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S. Korea, U.S. vow to pressure N. Korea till it moves toward denuclearization

All News 22:19 July 25, 2016

VIENTIANE, July 25 (Yonhap) -- Top diplomats from South Korea and the United States on Monday reaffirmed the importance of keeping pressure on North Korea so it will give up its nuclear ambitions, at bilateral talks held on the sidelines of a meeting of Asia-Pacific nations in Laos, the foreign ministry said.

Foreign Minister Yun Byung-se and U.S. Secretary of State John Kerry also agreed to work together in an upcoming regional security forum in the Laotian capital to drive home the international community's firm stance against Pyongyang's defiant pursuit of nuclear weapons, they added.

"Both reaffirmed that it is important to keep the momentum for sanctions and pressure alive until the North gives up its provocations and moves toward denuclearization," the ministry said.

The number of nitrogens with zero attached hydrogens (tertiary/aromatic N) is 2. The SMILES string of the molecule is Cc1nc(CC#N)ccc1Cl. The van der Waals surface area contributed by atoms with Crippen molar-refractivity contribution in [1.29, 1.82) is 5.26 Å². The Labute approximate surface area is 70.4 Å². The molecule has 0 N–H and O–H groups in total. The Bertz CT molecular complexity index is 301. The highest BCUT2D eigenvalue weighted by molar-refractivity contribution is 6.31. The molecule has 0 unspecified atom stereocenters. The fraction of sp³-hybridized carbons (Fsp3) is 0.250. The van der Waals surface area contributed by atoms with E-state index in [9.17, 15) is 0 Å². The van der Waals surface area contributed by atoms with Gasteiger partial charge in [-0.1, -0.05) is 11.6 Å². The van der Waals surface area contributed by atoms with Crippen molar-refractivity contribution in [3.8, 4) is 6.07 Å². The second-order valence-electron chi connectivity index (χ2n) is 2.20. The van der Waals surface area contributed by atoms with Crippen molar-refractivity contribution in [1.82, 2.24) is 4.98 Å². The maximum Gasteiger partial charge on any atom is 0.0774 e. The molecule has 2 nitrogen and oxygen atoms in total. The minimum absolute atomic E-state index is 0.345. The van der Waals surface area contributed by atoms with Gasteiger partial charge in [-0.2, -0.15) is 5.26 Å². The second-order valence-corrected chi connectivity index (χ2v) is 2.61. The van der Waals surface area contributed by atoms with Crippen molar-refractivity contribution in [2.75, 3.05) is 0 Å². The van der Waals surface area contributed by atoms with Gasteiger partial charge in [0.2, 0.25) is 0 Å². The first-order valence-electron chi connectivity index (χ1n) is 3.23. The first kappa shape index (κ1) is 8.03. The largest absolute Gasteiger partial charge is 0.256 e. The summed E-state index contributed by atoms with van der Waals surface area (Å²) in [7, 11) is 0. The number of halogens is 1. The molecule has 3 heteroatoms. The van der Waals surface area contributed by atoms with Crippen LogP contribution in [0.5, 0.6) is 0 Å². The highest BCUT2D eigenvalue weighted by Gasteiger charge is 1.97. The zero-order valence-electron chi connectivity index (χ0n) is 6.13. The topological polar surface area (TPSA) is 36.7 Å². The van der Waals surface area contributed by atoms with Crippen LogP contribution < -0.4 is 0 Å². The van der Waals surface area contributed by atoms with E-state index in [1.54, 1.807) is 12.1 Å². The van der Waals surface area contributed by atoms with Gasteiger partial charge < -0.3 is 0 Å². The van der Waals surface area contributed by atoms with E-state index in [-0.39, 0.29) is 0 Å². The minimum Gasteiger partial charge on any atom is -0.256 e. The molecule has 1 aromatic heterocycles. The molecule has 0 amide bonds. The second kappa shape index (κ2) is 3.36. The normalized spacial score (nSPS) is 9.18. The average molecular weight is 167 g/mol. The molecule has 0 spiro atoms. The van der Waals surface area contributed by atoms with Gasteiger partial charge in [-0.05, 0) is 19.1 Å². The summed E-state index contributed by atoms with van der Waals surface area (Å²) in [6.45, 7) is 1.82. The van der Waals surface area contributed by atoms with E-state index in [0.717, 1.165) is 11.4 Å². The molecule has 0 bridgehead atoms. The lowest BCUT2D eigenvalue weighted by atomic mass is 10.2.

"In particular, the two agreed to work in a way that the North can feel the international community's resolute will during the ASEAN-related meetings down the road," it added.

Yun and Kerry held their talks in Vientiane, the venue for a series of meetings led by the Association of Southeast Nations (ASEAN). The annual gathering will culminate with the ASEAN Regional From, a rare international occasion attended by all members of the six-party talks aimed at ending the North's nuclear program.

The six-party talks set up to resolve the North's nuke issue were last held in late 2008. The participating countries are the two Koreas, the U.S., China, Japan and Russia.

Yun and Kerry also shared the view that their planned deployment of the Terminal High Altitude Area Defense system on the peninsula will enhance their joint military deterrence against the North.

The THAAD deployment decision announced earlier this month came despite strong opposition from China and Russia which have voiced opposition and claimed the anti-ballistic missile system could hurt their strategic security interests. Seoul and Washington have said that THAAD only aims to counter North Korea's nuclear and missile threats.

In bilateral talks with Yun late Sunday, Chinese Foreign Minister Wang Yi criticized South Korea for hurting the foundation for trust between the two countries by taking the latest action.

Yun and Kerry agreed to keep up their efforts to have as many chances as possible to make their stance understood, the ministry said.


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